Wednesday, November 28, 2018

Closed Circuit TV

 Well, the height challenged members of the train group have been beating on me to add a TV monitoring system for the overhead loop. They cannot see the trains stored there easily. I had purchased cameras ($7 each) and TV screens (about $20) from China about 6 years ago but like to let projects marinate for a while as I think about the approach I want to take.
 So, I pulled out a camera (upper right) and a monitor to look at how we might make them work.
 I found I had a color camera and monitor with more capabilities than I expected. The monitor can handle two cameras and toggle between them. It was made to go into a car for videos and back up uses. So, it has a 12 volt power supply requirement. The camera is 9 volt and has a nice lens. I ested them on the work bench and was generall pleased.
 I took a piece of plexiglas and made a panel face for the mounting  of the monitor . I made a mistake here that I found out about later - the angle of viewing the monitor was sub optimal. It now sits right next to the control panel. I had made the space when I built the control panel.
 The monitor even came with a remote that I ll have little use for.
 Now, where to place the camera. I do not have a lot of height at 10 inches so I moved the camera around to see what views I go. I placed the knife where it looked decent. We are looking down the 6 tracks.
As an aside, I made up the cable from a Chinese one that had the connectors already on the camera end. I had to add the connector for the video and the power on the monitor end. The cable is shielded to avoid interference. It was pretty cheap. ($36 for 4 - 150 foot long cables). Let me know if you need some cable - available cheap!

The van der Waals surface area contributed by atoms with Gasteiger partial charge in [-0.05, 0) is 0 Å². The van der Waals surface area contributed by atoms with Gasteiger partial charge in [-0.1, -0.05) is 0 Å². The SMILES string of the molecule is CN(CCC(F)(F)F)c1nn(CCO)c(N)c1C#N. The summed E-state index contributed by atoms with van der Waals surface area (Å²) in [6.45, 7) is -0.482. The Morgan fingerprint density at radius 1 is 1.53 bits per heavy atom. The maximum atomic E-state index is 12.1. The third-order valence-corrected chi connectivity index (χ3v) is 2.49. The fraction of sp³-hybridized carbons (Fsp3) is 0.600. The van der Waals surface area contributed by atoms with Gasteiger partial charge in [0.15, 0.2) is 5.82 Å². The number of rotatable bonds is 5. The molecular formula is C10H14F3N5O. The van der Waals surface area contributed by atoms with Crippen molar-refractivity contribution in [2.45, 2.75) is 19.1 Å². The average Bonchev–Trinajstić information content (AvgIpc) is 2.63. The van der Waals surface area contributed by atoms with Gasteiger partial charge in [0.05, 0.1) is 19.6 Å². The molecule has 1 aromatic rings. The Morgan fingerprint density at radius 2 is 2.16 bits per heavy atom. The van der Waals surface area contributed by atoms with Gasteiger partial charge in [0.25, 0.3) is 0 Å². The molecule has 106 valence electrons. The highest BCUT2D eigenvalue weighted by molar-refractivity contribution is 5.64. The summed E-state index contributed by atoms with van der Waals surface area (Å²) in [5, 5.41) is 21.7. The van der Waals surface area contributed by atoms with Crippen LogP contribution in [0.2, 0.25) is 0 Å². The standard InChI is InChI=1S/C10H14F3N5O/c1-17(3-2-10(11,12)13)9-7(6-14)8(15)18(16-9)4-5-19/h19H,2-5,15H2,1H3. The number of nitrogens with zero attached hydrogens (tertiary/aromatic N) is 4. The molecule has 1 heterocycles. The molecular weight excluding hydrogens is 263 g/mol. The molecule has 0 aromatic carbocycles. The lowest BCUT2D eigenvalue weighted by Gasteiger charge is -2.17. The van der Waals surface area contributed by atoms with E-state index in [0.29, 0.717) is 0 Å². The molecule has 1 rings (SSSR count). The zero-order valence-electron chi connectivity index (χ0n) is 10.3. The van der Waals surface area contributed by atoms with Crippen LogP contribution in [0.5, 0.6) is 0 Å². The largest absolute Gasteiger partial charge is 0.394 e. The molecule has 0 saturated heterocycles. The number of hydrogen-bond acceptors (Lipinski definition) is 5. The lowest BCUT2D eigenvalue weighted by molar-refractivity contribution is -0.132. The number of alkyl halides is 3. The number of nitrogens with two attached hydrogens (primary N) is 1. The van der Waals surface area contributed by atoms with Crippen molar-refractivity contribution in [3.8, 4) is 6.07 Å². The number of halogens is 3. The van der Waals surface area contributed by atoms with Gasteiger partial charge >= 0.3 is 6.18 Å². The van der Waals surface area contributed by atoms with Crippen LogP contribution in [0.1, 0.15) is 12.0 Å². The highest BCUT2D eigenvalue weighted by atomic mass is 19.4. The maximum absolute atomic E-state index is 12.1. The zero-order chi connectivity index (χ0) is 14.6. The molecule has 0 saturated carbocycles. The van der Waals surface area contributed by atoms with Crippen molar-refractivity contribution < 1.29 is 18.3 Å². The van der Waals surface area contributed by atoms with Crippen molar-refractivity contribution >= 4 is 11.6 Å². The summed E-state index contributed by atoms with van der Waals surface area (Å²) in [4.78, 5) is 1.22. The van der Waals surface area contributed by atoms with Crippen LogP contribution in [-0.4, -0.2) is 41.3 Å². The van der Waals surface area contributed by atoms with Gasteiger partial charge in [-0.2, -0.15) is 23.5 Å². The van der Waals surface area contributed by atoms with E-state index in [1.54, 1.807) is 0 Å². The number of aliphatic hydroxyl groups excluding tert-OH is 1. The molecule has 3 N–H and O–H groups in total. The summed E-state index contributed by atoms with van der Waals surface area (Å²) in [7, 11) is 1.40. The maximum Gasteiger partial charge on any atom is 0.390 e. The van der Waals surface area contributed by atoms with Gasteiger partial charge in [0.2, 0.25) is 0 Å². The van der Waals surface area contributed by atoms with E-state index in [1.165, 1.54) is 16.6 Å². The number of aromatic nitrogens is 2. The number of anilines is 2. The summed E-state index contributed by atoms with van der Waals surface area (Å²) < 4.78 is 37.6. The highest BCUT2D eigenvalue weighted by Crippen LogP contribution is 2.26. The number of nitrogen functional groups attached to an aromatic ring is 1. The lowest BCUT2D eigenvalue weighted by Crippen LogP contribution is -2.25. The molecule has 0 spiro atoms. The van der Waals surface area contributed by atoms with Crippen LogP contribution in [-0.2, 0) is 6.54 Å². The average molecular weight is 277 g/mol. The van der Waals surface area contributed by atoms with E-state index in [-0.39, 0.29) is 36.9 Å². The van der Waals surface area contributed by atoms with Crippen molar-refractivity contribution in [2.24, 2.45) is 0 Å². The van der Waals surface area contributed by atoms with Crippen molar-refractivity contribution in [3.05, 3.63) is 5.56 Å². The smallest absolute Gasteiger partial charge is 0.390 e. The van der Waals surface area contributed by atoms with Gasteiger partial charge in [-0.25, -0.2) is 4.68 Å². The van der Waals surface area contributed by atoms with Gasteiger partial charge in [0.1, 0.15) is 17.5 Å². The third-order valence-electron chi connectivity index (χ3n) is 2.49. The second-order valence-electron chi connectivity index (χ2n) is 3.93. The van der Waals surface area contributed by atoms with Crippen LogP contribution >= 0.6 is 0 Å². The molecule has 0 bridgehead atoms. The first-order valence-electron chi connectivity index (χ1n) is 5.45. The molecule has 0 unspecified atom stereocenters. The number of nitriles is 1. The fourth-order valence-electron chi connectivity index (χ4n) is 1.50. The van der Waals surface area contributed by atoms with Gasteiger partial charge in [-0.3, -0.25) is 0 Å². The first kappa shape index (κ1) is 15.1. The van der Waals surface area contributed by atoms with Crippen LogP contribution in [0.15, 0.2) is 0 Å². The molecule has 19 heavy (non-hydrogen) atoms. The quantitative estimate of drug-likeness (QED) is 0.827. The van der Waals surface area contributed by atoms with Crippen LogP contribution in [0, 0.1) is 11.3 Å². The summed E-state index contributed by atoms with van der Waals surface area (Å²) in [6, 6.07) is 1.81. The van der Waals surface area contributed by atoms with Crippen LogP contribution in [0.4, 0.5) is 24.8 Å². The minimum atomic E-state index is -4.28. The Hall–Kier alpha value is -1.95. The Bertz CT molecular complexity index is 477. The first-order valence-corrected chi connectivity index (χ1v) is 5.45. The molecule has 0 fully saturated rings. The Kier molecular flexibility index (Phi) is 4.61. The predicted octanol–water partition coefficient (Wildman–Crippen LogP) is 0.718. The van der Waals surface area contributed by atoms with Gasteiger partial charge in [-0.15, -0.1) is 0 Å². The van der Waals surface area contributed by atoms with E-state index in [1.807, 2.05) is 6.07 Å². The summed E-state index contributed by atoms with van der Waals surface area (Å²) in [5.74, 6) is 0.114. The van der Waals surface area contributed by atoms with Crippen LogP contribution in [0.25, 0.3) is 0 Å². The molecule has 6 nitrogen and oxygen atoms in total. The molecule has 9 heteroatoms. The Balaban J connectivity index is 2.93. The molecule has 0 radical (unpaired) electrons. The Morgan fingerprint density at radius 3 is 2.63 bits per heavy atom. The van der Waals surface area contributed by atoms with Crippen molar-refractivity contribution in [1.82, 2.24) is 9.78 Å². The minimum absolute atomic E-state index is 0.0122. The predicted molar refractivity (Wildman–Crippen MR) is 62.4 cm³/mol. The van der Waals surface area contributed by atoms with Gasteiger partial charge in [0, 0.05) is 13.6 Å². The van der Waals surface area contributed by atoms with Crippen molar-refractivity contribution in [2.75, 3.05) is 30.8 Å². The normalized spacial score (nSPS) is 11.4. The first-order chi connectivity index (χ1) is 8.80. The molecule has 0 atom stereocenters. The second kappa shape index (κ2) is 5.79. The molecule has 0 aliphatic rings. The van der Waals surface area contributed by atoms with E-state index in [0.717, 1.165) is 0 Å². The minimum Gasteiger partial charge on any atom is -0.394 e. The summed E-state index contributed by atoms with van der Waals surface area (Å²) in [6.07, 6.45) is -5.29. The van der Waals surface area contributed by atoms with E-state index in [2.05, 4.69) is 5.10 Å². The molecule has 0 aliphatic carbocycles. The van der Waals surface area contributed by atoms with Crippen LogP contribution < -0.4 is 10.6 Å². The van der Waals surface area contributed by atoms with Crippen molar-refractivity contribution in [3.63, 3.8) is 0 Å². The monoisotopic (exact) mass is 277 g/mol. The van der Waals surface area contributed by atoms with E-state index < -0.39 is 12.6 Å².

Here is the view that we have to capture. I placed tape with the track  numbers on it to mark the end of travel to avoid electrical problems. The camera is sitting to the side here.  I may need to add some light as the dark engines are in a shadow and that makes them harder to make out. You can clearly see, though, what tracks they are on.
 I stood on a ladder with the monitor below to see what I was getting with the various positions of the camera. It appeared I had to be about 3 feet back and centered to get a decent view.
 So, I built a bridge and mounted the camera to it to provide the view we wanted.
So, here we have the monitor mounted and now the operators can see what trains are up there, what track they are on and what is open. The view is more in silhouette as the screen looks black and white from an angle but at least you can see clearly. The next installation will have to reflect that limitation.

No comments:

Post a Comment